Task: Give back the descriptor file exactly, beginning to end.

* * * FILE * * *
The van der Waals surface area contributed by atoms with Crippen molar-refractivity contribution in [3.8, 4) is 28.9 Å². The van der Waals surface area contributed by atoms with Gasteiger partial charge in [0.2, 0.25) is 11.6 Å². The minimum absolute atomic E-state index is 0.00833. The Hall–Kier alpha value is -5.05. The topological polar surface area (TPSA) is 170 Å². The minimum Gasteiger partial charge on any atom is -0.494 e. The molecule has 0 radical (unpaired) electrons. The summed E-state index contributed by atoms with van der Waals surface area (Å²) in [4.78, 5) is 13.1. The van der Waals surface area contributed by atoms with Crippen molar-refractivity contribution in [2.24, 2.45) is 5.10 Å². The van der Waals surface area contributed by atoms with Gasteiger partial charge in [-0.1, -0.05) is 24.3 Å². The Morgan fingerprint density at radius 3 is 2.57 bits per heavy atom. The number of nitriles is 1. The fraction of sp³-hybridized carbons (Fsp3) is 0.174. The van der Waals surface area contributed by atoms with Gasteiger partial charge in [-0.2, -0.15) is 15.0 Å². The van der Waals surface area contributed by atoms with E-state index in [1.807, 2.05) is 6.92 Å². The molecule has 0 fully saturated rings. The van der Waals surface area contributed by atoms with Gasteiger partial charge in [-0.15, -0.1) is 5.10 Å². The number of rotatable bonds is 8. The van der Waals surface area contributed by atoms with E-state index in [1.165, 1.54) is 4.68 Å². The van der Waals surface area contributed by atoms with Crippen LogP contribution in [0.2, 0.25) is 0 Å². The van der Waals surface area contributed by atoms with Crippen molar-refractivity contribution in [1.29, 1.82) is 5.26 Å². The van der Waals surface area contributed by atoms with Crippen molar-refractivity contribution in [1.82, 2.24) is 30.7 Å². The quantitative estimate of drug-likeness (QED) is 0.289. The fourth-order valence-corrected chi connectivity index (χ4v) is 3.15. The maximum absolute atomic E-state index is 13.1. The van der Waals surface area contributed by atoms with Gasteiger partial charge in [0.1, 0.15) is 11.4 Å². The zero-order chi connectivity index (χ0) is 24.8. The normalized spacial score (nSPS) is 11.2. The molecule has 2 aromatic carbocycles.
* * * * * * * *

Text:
The van der Waals surface area contributed by atoms with Crippen molar-refractivity contribution in [3.8, 4) is 28.9 Å². The van der Waals surface area contributed by atoms with Gasteiger partial charge in [0.2, 0.25) is 11.6 Å². The minimum absolute atomic E-state index is 0.00833. The Hall–Kier alpha value is -5.05. The topological polar surface area (TPSA) is 170 Å². The minimum Gasteiger partial charge on any atom is -0.494 e. The molecule has 0 radical (unpaired) electrons. The summed E-state index contributed by atoms with van der Waals surface area (Å²) in [4.78, 5) is 13.1. The van der Waals surface area contributed by atoms with Crippen molar-refractivity contribution in [2.24, 2.45) is 5.10 Å². The van der Waals surface area contributed by atoms with Gasteiger partial charge in [-0.1, -0.05) is 24.3 Å². The Morgan fingerprint density at radius 3 is 2.57 bits per heavy atom. The number of nitriles is 1. The fraction of sp³-hybridized carbons (Fsp3) is 0.174. The van der Waals surface area contributed by atoms with Gasteiger partial charge in [-0.2, -0.15) is 15.0 Å². The van der Waals surface area contributed by atoms with E-state index in [1.807, 2.05) is 6.92 Å². The molecule has 0 fully saturated rings. The van der Waals surface area contributed by atoms with Gasteiger partial charge in [-0.15, -0.1) is 5.10 Å². The number of rotatable bonds is 8. The van der Waals surface area contributed by atoms with E-state index in [1.165, 1.54) is 4.68 Å². The van der Waals surface area contributed by atoms with Crippen LogP contribution in [0.2, 0.25) is 0 Å². The van der Waals surface area contributed by atoms with Crippen molar-refractivity contribution in [1.29, 1.82) is 5.26 Å². The van der Waals surface area contributed by atoms with Crippen molar-refractivity contribution in [1.82, 2.24) is 30.7 Å². The quantitative estimate of drug-likeness (QED) is 0.289. The fourth-order valence-corrected chi connectivity index (χ4v) is 3.15. The maximum absolute atomic E-state index is 13.1. The van der Waals surface area contributed by atoms with Gasteiger partial charge in [0.1, 0.15) is 11.4 Å². The zero-order chi connectivity index (χ0) is 24.8. The normalized spacial score (nSPS) is 11.2. The molecule has 2 aromatic carbocycles.